ByÂ Rini Sharma:
The famous ruins of Hampi in Karnataka, one of the UNESCO’s World Heritage site, is standing on the verge of extinction. In recent times, the structures in the vicinity of the 15th century monument have been facing serious damage from illegal quarrying and rampant blasting activities. As a result of which, a significant portion of the entrance tower of the Varha temple (also known as the Shiva temple) collapsed recently. Severe damage was caused to other three monuments as well.
These architectural marvels represent India and the fear of losing them has generated a pressing need for the protection of these monuments. According to the scholars, rampant quarrying and blasting accompanied by the rains have weakened the structures, leading in their damage.
Cracks have been seen on a few other important monuments in the complex as well. Monuments such as the Vijaya Vittala temple tower and the Kudure Gombe Matapa are among the ones which have developed cracks recently. Despite of the regulation to stop quarrying, its operation is still a continuous one, mainly in the surrounding villages of Venkatapura and Gudalkere Bukkasagera.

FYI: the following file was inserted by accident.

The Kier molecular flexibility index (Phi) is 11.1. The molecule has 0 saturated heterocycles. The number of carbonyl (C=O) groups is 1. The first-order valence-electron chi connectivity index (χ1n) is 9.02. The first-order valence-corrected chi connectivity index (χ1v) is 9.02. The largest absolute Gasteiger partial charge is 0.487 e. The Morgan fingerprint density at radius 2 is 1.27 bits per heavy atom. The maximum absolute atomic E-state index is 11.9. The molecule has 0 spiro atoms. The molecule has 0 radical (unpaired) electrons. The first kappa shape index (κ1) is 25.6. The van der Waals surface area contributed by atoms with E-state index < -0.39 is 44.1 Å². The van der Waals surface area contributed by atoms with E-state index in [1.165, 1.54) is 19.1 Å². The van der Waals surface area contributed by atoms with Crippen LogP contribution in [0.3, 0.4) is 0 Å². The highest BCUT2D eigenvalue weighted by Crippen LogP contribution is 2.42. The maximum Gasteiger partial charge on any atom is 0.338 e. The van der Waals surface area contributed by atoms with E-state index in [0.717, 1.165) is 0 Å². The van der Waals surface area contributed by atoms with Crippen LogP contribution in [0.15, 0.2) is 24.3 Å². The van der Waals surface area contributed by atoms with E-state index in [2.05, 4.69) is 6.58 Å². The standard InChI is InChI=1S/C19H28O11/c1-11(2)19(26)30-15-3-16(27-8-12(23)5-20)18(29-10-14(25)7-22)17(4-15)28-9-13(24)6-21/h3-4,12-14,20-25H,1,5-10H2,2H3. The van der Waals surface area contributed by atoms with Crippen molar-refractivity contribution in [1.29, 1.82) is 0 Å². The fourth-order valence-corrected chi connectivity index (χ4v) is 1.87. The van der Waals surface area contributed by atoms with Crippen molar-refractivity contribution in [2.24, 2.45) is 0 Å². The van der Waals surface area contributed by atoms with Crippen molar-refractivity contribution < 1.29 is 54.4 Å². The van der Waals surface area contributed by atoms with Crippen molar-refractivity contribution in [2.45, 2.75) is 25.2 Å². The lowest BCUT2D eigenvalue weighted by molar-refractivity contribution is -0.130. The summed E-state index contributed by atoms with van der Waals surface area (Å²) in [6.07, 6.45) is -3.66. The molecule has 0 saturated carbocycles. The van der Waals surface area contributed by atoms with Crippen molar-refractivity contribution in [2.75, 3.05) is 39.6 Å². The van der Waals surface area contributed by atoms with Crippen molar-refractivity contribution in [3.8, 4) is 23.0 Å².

Another structure at Hampi- the Akka Thangi Gudda, known as the sister stones, also collapsed recently as the consequence of the illegal quarrying.
Steps are being taken to conserve this world heritage and the Archeological Survey of India (ASI) hopes to put an end to these illicit practices in the area. Previously, mobile squads were operated in these areas but were unable to stop the mining altogether.
Violations have become a common thing at the Hampi ruins. A private resort (under the name of a guest house) came up in the core zone of the site. The government of Karnataka should have taken strict action against the property owner but the course of action too went into ruins.
Government has been neglecting this issue for past many years. As a result of this negligence the Hampi is now on the verge of a total collapse, which has certainly become a matter of concern.
A huge sum is spent every year on the great Hampi festival to celebrate the vitality of the Hampi structures; instead this money should be used in restoring and conserving of the damaged ruins. For the sake of the great Indian heritage, the government of Karnataka should take strict action against the illegal mining, which is taking its toll on history at this point of time.